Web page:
Why is Ruby On Rails is still a good fit for the future?
By Duncan Hewitt on April 14, 2016
What is Ruby On Rails?
Ruby on Rails is the lovechild of author Yukihiro Matsumoto and David Heinemeier Hansson as both sought to create something innovative and exciting for evolving web design and development.
What is an Application Framework?
An application framework provides a set of rules and patterns that encourage a developer to work in a specific way. Some argue Rails is too conventional and not particularly creative. This is highly inaccurate as the conventional aspects of Rails makes it easier for developers and ultimately leaving more time for designers and developers to get creative. Clients should be aware web teams change over the course of a project and the monetary and time cost of bringing a new developer up to speed can be hugely reduced by Ruby on Rails’ application framework. Since when did sharing go out of fashion?
Who Uses Rails?
There is no shortage of companies which are using Ruby on Rails, including us! Github, Airbnb, Hulu, Square, and Shopify are some of the larger, more visible companies. So, is Rails still popular and can somebody with a new project find developers that have expertise with the framework? A quick search will, unsurprisingly, show conflicting and differing opinions, as there is no quantifiable way to determine this.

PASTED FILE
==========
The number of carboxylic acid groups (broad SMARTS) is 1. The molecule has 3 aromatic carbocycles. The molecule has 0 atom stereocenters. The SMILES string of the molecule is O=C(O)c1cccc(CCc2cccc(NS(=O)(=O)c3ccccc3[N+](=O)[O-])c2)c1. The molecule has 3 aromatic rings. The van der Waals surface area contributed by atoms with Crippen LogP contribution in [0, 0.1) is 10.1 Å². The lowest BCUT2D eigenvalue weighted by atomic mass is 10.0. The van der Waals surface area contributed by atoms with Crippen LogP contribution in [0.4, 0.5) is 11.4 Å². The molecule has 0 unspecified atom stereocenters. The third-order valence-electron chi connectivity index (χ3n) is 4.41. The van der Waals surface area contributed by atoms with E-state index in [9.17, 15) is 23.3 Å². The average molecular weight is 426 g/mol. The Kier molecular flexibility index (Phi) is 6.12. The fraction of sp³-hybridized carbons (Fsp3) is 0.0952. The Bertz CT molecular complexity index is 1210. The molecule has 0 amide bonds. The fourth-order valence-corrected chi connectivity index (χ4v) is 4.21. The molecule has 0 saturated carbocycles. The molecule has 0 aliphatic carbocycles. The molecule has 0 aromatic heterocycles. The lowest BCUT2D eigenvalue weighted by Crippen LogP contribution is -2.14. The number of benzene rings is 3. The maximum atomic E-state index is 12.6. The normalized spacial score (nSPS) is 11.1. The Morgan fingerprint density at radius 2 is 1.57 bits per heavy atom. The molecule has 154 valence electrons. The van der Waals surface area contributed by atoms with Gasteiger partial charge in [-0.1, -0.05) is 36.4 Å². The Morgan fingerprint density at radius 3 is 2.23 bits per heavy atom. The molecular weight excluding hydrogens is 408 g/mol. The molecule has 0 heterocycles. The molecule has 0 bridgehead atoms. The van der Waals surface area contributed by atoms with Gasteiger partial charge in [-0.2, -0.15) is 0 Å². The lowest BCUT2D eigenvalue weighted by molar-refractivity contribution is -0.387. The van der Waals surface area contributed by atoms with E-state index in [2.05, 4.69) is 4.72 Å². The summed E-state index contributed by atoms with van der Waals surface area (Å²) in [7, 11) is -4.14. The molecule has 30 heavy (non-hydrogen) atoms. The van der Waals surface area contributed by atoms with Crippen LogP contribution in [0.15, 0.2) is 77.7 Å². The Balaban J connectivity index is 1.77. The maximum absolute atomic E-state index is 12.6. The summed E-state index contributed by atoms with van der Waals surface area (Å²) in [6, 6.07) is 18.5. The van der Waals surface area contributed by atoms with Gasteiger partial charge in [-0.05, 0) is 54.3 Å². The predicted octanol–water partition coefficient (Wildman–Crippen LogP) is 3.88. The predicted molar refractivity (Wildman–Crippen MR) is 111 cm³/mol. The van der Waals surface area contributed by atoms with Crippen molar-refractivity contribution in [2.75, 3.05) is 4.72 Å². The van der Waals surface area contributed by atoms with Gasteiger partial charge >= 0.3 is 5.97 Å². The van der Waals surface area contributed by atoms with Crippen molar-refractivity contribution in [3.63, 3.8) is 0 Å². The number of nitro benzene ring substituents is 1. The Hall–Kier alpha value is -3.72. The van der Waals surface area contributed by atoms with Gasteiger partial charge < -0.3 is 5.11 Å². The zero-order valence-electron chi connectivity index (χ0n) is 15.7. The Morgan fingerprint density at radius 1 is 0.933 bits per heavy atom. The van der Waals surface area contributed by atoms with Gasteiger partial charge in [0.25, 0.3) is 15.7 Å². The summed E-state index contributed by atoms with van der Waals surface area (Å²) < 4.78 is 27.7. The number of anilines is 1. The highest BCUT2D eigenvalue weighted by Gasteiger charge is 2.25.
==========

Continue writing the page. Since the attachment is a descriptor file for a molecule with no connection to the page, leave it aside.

Why we Use it?
In short, the framework has been designed to make it easy for developers to follow certain standards, and not waste time on making decisions about how to structure an application saving time, money and manpower; three of our favourite things. The benefit to business stakeholders is that their application can be developed, deployed, and maintained by different developers. A benefit to our client is ultimately a benefit to us. Decisions have already been made for clients when it comes to their web development. To business owners this is a huge benefit in time and money; two of their favourite things.
Ruby on Rails Forever?
Yes, there are a rising number of newer frameworks but Ruby on Rails still remains very popular and community activity is still soaring. Some would say it may not be the choice it once was, but its maturity makes it a very strong option. We’ve yet to see another framework released that has enabled us to develop scalable web applications smarter and/or faster. Happy to be proved wrong…